I think I will use some standard PET water bottles on my back... should I?

Nozzle
What is a good size for the nozzle?

Max Pressure
What is the pressure I have to expect?
Most of my parts have a specification of 16 bar (230 psi). Some only reach 10 bar (145 psi).
A few that I could try to avoid reach "only" 5 bar (70 psi).
There are some transparent PVC pipes available that do not take much pressure. But it might look great. :-)

So what pressure are we usually talking about, when pumping manually?

Construction
How much PVC glue will I need? Should I buy 125g or 480g?
Should I buy the "PVC cleaner" they offer?
Did anybody integrate a manometer in his soaker?

Silence
Posts: 339
Joined: Sat Apr 21, 2007 3:01 pm
Location: Virginia

Re: Figures for creating an APH

Post by Silence » Sun Aug 03, 2008 11:15 am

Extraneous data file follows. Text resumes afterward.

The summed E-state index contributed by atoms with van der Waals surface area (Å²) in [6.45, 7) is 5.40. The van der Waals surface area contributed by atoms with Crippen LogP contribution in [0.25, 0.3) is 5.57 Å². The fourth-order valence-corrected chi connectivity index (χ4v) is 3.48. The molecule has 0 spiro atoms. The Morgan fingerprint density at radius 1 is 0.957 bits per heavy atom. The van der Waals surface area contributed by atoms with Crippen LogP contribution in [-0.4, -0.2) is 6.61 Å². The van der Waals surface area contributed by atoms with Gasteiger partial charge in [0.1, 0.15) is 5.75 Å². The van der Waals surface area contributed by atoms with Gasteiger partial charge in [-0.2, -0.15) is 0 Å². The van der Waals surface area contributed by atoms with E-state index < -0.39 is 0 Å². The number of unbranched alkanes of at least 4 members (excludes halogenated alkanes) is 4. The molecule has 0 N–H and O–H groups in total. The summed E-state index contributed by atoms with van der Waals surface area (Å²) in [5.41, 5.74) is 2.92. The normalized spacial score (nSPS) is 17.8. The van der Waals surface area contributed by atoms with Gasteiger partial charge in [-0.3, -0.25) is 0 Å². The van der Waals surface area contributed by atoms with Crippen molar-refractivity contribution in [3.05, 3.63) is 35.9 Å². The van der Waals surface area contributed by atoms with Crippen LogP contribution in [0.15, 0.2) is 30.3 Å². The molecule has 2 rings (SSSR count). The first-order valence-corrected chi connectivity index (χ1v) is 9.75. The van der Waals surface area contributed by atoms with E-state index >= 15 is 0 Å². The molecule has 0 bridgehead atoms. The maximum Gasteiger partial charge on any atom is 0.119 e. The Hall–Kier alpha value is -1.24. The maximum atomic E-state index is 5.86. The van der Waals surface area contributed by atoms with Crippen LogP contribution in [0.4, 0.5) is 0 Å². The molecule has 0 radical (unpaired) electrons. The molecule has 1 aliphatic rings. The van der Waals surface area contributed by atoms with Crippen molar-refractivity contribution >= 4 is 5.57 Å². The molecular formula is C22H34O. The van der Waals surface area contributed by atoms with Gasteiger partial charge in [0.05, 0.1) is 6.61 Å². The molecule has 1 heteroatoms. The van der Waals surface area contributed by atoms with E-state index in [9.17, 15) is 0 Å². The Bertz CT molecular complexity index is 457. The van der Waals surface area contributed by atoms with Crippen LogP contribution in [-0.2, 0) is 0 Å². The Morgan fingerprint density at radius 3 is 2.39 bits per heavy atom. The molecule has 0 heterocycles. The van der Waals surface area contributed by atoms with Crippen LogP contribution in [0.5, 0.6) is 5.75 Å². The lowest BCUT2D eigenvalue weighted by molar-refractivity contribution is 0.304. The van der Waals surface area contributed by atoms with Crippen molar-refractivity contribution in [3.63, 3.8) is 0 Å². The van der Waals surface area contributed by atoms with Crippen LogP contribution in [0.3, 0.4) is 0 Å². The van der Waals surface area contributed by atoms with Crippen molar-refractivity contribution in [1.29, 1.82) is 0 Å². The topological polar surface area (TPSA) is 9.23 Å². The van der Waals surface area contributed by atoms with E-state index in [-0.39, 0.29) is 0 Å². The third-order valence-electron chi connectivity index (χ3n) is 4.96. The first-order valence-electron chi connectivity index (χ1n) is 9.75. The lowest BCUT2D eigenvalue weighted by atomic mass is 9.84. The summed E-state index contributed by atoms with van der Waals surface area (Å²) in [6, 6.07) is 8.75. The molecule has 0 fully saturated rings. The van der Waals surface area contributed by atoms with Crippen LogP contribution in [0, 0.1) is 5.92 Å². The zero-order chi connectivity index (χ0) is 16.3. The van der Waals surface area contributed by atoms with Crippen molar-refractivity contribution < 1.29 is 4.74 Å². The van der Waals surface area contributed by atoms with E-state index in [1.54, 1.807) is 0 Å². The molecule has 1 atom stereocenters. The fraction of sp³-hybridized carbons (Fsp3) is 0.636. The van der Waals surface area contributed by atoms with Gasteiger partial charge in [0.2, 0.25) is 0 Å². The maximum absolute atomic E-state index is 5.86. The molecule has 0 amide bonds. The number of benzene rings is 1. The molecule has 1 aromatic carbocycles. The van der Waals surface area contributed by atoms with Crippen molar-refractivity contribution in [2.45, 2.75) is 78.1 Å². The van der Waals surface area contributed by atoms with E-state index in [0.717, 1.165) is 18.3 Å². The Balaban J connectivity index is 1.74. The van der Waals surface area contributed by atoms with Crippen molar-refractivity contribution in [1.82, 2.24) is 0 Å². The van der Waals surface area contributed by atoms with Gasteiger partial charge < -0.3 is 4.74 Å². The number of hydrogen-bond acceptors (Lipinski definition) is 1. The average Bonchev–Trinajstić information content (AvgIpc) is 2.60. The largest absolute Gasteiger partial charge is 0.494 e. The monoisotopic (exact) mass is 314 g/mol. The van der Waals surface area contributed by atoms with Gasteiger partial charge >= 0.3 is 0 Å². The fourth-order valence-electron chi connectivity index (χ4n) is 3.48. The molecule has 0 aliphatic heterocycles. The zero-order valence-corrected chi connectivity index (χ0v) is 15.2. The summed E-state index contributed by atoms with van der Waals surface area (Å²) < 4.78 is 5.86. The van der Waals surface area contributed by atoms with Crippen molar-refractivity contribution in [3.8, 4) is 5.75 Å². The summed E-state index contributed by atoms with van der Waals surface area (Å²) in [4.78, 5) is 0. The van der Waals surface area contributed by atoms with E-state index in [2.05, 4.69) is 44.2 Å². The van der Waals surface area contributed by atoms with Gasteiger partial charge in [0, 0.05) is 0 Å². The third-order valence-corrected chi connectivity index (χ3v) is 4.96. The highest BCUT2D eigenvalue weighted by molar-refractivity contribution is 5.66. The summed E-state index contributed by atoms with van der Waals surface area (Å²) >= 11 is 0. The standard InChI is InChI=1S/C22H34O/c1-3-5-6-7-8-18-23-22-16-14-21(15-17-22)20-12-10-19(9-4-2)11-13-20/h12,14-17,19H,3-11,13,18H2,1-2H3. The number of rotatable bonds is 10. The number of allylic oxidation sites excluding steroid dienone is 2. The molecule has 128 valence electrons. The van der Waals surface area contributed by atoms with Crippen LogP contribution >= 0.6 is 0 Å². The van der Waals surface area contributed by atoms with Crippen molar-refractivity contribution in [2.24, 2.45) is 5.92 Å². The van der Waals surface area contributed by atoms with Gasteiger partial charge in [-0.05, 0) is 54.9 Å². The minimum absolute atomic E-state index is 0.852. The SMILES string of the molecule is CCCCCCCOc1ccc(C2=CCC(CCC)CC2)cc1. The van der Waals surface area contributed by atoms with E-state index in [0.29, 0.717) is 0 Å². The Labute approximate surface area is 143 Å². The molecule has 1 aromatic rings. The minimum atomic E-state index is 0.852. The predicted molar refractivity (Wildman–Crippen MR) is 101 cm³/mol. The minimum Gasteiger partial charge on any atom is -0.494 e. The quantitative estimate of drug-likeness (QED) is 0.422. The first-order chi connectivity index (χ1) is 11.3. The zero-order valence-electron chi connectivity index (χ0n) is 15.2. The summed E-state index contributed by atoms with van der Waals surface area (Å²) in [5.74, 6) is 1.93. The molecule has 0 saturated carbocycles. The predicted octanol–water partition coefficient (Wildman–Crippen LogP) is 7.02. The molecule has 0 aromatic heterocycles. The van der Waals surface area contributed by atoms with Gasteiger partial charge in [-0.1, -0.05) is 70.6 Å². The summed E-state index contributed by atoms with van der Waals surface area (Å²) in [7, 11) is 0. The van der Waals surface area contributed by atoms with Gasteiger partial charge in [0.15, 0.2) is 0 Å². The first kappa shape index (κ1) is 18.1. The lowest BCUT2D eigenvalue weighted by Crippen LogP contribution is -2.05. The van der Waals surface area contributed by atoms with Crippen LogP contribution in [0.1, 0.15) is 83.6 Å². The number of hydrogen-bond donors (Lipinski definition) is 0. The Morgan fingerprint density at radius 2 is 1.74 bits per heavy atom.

Welcome to iSoaker.com!

Here's a zipped spreadsheet that relates pump force, various pump sizes, and pressure. You should expect about 50 PSI if you're using 1/2" Schedule 40 PVC. But...judging from the units you've mentioned, I'm guessing you're British, which means PVC may be hard to find where you live. That's a big assumption though so I'm probably wrong.

1/2" PVC is a good compromise. You won't get much pressure and range with 3/4" PVC and you'll have to do a lot more pumping with anything smaller. As for pump length, that's entirely up to you. I don't like the "number of pumps" statistic - "distance pumped" works much better, as many short pumps and a few long ones essentially equate to the same thing. I'd go with the longest distance you're comfortable with, probably closer to 25 cm. And if you want specifics, you'll have to do measurements yourself, simply because we don't have XP 150s in front of ourselves.

For the pressure chamber(s), you should be fine with 4 to 6 inches of 3" PVC or 8 to 12 inches of 2" PVC (in two pressure chambers if you go with the longer length). That's fairly small for an APH but it's sufficient and it should be closer to the XP 150.